When you touch your iPhone screen, it basically sees a few dark spots with no other context. From that alone, it’s brought us landmark interactions like the swipe and pinch-to-zoom. But to do more, Apple had to rebuild its own touch screen, adding the pressure sensitivity of 3D Touch.
Now, researchers from a Carnegie Mellon University startup called Qeexo has developed a new touch technology that can milk more interactions out of the dumbest, 3D-Touch-less touch screens. Their breakthrough is called FingerAngle. Just by looking at the shadowy spots of your fingers, it can understand your finger’s angle of attack.
Imagine if you could touch your Apple Watch, twist your finger, and turn up the volume. Or if by tilting your finger, you could rotate a 3-D model. It’s all possible with the FingerAngle algorithm, which is actually nothing more than smarter software that’s more capable of discerning your finger’s context in relationship to the screen.
“Unlike Apple’s ‘3D Touch’ (which is really just pressure sensing), this technology is actually figuring out your 3-D touch—X/Y position and X/Y rotation,” writes Chris Harrison, CTO of Qeexo. “As a result, we can do some nifty things in place (where the finger’s position doesn’t change, but rather rotates) and also some totally new 3-D manipulations never before seen on touch screens.”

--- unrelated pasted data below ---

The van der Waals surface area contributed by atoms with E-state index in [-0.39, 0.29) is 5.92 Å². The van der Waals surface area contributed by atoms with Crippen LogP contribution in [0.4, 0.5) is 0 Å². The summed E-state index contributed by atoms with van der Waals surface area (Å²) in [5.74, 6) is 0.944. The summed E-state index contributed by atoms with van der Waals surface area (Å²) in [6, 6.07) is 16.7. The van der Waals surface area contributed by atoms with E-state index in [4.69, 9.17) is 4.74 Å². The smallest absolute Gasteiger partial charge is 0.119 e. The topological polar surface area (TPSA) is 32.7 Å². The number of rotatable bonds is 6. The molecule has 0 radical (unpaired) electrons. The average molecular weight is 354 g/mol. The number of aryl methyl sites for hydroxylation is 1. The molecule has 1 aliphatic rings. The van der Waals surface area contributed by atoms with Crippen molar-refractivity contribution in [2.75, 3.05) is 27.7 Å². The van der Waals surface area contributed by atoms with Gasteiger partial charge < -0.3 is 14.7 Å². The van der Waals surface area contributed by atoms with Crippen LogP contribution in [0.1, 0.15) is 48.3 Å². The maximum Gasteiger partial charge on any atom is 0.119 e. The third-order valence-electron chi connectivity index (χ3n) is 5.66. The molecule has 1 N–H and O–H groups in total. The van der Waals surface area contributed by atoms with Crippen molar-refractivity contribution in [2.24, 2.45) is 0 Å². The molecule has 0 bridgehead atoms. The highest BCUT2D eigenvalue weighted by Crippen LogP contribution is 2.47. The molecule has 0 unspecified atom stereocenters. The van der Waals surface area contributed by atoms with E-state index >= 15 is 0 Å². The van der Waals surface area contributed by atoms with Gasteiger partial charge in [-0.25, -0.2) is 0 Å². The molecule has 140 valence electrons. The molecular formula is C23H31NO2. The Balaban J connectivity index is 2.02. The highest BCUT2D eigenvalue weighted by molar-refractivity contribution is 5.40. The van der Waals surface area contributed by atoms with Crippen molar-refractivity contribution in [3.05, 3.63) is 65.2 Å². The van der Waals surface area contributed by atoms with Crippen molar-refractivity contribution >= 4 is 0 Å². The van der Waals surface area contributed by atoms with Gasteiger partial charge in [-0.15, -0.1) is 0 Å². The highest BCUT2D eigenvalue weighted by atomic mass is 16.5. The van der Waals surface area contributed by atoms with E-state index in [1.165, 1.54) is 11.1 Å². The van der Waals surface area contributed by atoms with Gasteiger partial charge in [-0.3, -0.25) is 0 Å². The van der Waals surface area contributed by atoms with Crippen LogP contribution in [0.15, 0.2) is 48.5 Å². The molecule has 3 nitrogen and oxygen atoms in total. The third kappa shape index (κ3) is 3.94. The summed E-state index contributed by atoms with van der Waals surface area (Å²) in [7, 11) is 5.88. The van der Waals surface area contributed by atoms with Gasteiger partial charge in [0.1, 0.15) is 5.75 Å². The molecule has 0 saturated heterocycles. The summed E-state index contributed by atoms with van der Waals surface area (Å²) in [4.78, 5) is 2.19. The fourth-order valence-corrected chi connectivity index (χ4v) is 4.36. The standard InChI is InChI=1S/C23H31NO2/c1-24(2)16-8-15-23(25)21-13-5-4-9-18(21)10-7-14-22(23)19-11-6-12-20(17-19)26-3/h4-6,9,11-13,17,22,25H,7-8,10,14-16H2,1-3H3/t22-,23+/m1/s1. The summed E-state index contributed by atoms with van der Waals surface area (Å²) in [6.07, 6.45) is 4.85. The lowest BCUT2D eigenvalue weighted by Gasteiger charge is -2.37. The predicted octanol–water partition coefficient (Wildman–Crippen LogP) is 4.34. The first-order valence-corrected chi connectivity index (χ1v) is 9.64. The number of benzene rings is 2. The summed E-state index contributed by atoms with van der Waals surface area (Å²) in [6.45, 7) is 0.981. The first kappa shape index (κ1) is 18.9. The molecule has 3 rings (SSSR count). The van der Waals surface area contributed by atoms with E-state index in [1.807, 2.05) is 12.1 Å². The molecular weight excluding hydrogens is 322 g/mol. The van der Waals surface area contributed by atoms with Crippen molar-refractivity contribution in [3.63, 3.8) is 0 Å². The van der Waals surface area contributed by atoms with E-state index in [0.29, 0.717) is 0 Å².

Apple has recently spent a lot of energy to solve the very problem that FingerAngle addresses. The Apple Pencil employs accelerometers to measure the angle of the stylus as you draw, creating think or thickly extruded lines in response. But the most promising part of FingerAngle is that it isn’t a hardware solution. It could come to all the devices you know, with no physical modifications, if companies like Apple or Google added the technology to their operating systems. And that wouldn’t be completely unheard of, because some of Qeexo’s touch technology is already inside Huawei smartphones.